How to Get a DUI Expunged in Pennsylvania

By Maeri Claire
Expunging a DUI in Pennsylvania is an option if you have completed the Accelerated Rehabilitative Disposition program.

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Expunging a record means to remove it from your criminal history. A conviction of driving under the influence can be expunged in Pennsylvania if you have successfully completed the Accelerated Rehabilitative Disposition (ARD) program and at least five years have passed since your conviction. You must not have been charged with any other crimes in the last five years. Having your DUI expunged can help you to obtain jobs that require a clean driving record as well as lower the rate of your car insurance.

Complete a Criminal History Request form SP4-164 (see Resources). Send the form along with a $10 money order or certified check to the State Police Repository.

Pennsylvania State Police Central Repository - 164 1800 Elmerton Ave. Harrisburg, PA 17110-9758

Obtain proof of completion of the Accelerated Rehabilitative Disposition program. This proof can only be obtained from the department that administered the ARD and is required prior to expunging your DUI.

Request a petition or motion for expungement through the clerk of courts in the municipality in which you were convicted of a DUI. Some municipalities have a form to complete, while others request a written letter of request. If a written letter is required, ask the clerk all of the details you are supposed to include in the letter. Always be thorough and honest so as to avoid delays or even denial.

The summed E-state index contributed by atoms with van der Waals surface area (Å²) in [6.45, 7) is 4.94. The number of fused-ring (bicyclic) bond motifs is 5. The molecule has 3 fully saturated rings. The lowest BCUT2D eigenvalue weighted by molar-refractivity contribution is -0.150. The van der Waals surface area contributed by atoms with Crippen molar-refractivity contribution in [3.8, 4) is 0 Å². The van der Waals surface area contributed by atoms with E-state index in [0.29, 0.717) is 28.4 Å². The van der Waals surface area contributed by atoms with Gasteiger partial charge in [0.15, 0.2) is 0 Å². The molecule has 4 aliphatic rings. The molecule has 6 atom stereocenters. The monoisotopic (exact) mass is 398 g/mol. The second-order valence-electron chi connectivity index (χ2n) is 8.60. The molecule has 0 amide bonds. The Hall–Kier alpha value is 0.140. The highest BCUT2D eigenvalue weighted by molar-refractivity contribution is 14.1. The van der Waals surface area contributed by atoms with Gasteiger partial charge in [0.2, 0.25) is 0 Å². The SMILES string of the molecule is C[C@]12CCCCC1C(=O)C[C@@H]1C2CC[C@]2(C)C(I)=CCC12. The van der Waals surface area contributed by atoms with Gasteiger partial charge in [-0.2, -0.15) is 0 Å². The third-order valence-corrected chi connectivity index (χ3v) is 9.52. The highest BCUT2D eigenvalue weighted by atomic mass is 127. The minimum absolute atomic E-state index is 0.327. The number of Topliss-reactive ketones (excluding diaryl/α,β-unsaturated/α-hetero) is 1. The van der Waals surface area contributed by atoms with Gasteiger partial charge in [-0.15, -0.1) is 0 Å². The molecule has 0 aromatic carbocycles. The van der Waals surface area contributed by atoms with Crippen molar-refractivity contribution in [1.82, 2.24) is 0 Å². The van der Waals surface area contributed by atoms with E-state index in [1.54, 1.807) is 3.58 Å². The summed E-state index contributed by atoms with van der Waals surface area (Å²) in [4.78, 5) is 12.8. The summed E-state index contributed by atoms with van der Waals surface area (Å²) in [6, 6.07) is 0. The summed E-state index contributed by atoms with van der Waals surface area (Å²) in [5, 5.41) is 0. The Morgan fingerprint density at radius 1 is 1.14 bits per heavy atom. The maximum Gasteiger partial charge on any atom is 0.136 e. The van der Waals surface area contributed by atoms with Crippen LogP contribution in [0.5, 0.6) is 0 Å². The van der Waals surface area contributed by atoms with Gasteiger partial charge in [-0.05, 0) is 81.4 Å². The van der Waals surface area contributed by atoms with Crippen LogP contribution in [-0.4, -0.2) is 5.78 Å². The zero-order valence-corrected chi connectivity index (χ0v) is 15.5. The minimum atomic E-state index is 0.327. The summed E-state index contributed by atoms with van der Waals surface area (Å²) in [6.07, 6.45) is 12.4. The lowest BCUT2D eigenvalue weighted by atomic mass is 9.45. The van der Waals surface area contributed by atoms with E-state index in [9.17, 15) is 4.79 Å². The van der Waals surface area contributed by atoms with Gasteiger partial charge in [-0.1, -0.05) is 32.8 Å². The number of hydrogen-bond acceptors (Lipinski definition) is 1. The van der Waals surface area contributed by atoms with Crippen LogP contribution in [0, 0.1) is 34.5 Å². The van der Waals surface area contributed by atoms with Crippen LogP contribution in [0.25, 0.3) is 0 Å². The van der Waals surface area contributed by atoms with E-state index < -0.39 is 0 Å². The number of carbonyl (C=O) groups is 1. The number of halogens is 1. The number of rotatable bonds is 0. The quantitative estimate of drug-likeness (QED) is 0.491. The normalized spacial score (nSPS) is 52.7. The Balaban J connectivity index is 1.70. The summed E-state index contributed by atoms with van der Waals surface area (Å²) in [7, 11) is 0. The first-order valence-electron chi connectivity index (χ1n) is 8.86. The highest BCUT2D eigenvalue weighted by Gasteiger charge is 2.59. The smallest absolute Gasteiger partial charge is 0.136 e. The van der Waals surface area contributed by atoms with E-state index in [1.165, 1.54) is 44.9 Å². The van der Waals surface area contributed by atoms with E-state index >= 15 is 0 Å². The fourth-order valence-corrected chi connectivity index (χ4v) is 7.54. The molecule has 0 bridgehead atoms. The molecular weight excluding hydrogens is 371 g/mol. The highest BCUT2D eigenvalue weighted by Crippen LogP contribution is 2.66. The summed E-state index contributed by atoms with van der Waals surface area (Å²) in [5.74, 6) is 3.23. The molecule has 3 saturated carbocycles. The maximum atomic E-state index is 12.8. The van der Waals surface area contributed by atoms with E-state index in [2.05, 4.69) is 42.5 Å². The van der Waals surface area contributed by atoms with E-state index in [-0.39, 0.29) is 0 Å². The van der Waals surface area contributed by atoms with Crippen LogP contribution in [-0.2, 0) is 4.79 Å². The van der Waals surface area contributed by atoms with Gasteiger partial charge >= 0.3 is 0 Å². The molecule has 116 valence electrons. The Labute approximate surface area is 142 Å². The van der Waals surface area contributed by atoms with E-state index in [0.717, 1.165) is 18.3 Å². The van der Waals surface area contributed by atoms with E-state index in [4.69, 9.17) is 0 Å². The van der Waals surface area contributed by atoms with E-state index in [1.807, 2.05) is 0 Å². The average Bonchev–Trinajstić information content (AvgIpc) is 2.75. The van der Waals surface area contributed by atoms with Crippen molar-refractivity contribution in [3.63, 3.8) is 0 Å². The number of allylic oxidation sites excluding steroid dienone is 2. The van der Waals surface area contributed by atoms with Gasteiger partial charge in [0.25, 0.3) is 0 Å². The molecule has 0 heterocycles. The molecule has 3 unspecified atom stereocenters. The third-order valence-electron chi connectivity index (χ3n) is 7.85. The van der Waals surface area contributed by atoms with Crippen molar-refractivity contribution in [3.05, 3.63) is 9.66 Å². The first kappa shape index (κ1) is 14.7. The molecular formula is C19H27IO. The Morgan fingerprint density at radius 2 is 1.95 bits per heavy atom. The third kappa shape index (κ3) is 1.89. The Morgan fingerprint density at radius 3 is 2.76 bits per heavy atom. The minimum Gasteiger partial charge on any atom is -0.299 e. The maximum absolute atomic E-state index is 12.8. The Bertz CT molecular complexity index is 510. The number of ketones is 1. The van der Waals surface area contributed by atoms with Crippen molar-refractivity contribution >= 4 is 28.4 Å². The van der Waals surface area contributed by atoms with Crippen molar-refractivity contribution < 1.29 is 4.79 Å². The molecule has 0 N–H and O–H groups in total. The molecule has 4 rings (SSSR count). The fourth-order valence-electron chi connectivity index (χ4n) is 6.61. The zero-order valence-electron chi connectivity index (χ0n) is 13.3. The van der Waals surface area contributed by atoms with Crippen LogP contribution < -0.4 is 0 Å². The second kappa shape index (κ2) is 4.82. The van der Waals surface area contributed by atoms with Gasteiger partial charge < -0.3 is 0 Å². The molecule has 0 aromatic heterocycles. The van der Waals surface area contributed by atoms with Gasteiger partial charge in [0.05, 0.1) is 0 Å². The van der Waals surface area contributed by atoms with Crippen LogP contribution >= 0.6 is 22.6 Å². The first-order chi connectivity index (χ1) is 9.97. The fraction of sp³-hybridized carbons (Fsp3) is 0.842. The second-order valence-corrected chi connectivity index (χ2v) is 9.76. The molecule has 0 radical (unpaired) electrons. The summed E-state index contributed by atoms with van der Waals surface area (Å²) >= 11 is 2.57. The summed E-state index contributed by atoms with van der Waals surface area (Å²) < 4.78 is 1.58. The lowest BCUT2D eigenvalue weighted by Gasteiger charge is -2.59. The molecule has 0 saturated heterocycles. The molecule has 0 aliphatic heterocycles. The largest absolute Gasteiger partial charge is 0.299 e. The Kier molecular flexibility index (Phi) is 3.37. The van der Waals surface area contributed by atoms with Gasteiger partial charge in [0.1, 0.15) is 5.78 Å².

Ask the clerk of courts for the affidavit that is required by law when filing for expungement of a DUI. The affidavit acts as a promise that you are providing the court with accurate information to the best of your knowledge. The affidavit must be notarized.

Return all necessary documents to the clerk of courts in which you received the DUI conviction. The court will notify the district attorney who presided over your case that you have filed for expungement. The attorney will have 30 days to file an objection against your request. If no objection occurs, the judge of the court will likely grant your request. If an objection does arise, a hearing will be scheduled in which you will have a chance to plead your case. Objections usually occur when there is an violation of the ARD agreement.

About the Author

Maeri Claire specializes in oral and written communications, and has been writing technical and training documents since 2003. Claire graduated in 2000 from an academy in British Columbia.

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